The next recession will push the Western economic system over the edge into deflation

An exchange store staff shows a Chinese RMB$100 banknote) and a US$100 banknote in Hong Kong
Photo: Reuters

Half the world economy is one accident away from a deflation trap.

The International Monetary Fund says the probability may now be as high as 20pc.

It is a remarkable state of affairs that the G2 monetary superpowers - the US and China - should both be tightening into such a 20pc risk, though no doubt they have concluded that asset bubbles are becoming an even bigger danger.

"We need to be extremely vigilant," said the IMF's Christine Lagarde in Davos. "The deflation risk is what would occur if there was a shock to those economies now at low inflation rates, way below target. I don't think anyone can dispute that in the eurozone, inflation is way below target."

It is not hard to imagine what that shock might be. It is already before us as Turkey, India and South Africa all slam on the brakes, forced to defend their currencies as global liquidity drains away.

The World Bank warns in its latest report - Capital Flows and Risks in Developing Countries - that the withdrawal of stimulus by the US Federal Reserve could throw a "curve ball" at the international system.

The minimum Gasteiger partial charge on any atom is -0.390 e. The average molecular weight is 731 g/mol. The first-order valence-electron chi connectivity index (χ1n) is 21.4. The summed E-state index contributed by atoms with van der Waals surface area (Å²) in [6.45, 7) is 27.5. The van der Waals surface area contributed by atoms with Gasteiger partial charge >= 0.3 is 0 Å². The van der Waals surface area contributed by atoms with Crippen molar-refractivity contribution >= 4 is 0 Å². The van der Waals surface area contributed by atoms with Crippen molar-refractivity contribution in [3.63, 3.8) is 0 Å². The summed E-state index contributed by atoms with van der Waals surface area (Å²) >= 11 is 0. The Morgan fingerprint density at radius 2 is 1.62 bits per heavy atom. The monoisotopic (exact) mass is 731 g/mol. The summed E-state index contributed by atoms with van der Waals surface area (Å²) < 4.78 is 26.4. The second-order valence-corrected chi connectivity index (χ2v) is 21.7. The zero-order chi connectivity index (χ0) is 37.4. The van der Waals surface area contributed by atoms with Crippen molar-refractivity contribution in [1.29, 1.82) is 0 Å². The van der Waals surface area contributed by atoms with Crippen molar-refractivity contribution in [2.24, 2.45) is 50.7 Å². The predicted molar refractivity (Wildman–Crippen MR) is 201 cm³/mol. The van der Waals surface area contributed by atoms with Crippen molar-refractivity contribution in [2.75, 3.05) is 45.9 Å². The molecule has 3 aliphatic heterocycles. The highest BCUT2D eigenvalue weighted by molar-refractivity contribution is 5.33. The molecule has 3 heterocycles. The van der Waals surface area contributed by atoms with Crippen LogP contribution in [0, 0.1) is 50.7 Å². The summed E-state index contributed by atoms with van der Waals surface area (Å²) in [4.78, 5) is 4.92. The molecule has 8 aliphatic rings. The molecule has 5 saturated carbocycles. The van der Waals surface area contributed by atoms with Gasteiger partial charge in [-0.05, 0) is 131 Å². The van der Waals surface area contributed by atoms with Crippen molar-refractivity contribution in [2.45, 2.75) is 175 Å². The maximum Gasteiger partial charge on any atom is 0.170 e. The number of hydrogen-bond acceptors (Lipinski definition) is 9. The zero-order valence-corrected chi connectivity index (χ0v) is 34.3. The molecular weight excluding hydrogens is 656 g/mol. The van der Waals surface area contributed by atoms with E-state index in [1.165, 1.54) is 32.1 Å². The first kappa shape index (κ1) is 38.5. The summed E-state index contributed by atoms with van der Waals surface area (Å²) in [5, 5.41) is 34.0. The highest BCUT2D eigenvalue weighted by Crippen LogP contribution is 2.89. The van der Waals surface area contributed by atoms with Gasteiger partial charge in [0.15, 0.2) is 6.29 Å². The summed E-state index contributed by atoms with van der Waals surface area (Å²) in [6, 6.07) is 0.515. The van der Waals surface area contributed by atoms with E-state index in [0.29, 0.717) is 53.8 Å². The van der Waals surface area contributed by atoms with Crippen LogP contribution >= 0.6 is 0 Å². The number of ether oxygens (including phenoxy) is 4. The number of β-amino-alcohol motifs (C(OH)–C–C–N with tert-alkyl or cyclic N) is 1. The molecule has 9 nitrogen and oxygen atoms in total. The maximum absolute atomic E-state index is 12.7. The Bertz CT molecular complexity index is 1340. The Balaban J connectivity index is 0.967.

"If market reactions to tapering are precipitous, developing countries could see flows decline by as much as 80pc for several months," it said. A quarter of these economies risk a sudden stop. "While this adjustment might be short-lived, it is likely to inflict serious stresses, potentially heightening crisis risks."

The report said they may need capital controls to navigate the storm - or technically to overcome the "Impossible Trinity" of monetary autonomy, a stable exchange rate and free flows of funds. William Browder from Hermitage says that is exactly where the crisis is leading, and it will be sobering for investors to learn that their money is locked up - already the case in Cyprus, and starting in Egypt. The chain-reaction becomes self-fulfilling. "People will start asking themselves which country is next," he said.

Emerging markets are now half the global economy, so we are in uncharted waters. Roughly $4 trillion of foreign funds swept into emerging markets after the Lehman crisis, much of it by then "momentum money" late to the party. The IMF says $470bn is directly linked to money printing by the Fed . "We don't know how much of this is going to come out again, or how quickly," said an official from the Fund.

One country after another is now having to tighten into weakness. The longer this goes on, and the wider it spreads, the greater the risk that it will metamorphose into a global deflationary shock.

Turkey's central bank took drastic steps on Tuesday night to halt capital flight, doubling its repurchase rate from 4.5pc to 10pc. This will bring the economy to a standstill in short order, and may ultimately prove as futile as Britain's ideological defence of the ERM in September 1992.